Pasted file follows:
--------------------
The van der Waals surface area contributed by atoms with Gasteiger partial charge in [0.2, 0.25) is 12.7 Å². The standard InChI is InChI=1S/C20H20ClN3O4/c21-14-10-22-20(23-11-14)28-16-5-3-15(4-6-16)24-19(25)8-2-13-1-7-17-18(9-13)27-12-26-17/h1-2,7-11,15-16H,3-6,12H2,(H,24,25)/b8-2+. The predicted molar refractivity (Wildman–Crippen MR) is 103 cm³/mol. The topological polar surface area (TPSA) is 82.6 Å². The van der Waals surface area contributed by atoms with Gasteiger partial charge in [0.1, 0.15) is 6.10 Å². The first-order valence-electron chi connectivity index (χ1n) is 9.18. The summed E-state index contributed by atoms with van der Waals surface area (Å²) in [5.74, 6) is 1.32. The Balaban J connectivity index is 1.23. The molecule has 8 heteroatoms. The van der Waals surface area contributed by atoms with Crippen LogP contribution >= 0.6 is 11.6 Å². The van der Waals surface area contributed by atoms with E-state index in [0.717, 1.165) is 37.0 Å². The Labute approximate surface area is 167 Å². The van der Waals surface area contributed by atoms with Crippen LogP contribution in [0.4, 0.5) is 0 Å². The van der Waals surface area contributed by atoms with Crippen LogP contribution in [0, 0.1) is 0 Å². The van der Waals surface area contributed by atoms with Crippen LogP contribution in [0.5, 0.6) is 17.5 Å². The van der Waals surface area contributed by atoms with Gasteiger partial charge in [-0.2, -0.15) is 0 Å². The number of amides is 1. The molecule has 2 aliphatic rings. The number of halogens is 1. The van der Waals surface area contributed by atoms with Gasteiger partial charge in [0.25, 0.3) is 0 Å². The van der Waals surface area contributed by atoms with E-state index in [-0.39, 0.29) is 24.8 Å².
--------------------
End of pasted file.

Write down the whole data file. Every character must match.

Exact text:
The van der Waals surface area contributed by atoms with Gasteiger partial charge in [0.2, 0.25) is 12.7 Å². The standard InChI is InChI=1S/C20H20ClN3O4/c21-14-10-22-20(23-11-14)28-16-5-3-15(4-6-16)24-19(25)8-2-13-1-7-17-18(9-13)27-12-26-17/h1-2,7-11,15-16H,3-6,12H2,(H,24,25)/b8-2+. The predicted molar refractivity (Wildman–Crippen MR) is 103 cm³/mol. The topological polar surface area (TPSA) is 82.6 Å². The van der Waals surface area contributed by atoms with Gasteiger partial charge in [0.1, 0.15) is 6.10 Å². The first-order valence-electron chi connectivity index (χ1n) is 9.18. The summed E-state index contributed by atoms with van der Waals surface area (Å²) in [5.74, 6) is 1.32. The Balaban J connectivity index is 1.23. The molecule has 8 heteroatoms. The van der Waals surface area contributed by atoms with Crippen LogP contribution >= 0.6 is 11.6 Å². The van der Waals surface area contributed by atoms with E-state index in [0.717, 1.165) is 37.0 Å². The Labute approximate surface area is 167 Å². The van der Waals surface area contributed by atoms with Crippen LogP contribution in [0.4, 0.5) is 0 Å². The van der Waals surface area contributed by atoms with Crippen LogP contribution in [0, 0.1) is 0 Å². The van der Waals surface area contributed by atoms with Crippen LogP contribution in [0.5, 0.6) is 17.5 Å². The van der Waals surface area contributed by atoms with Gasteiger partial charge in [-0.2, -0.15) is 0 Å². The number of amides is 1. The molecule has 2 aliphatic rings. The number of halogens is 1. The van der Waals surface area contributed by atoms with Gasteiger partial charge in [0.25, 0.3) is 0 Å². The van der Waals surface area contributed by atoms with E-state index in [-0.39, 0.29) is 24.8 Å².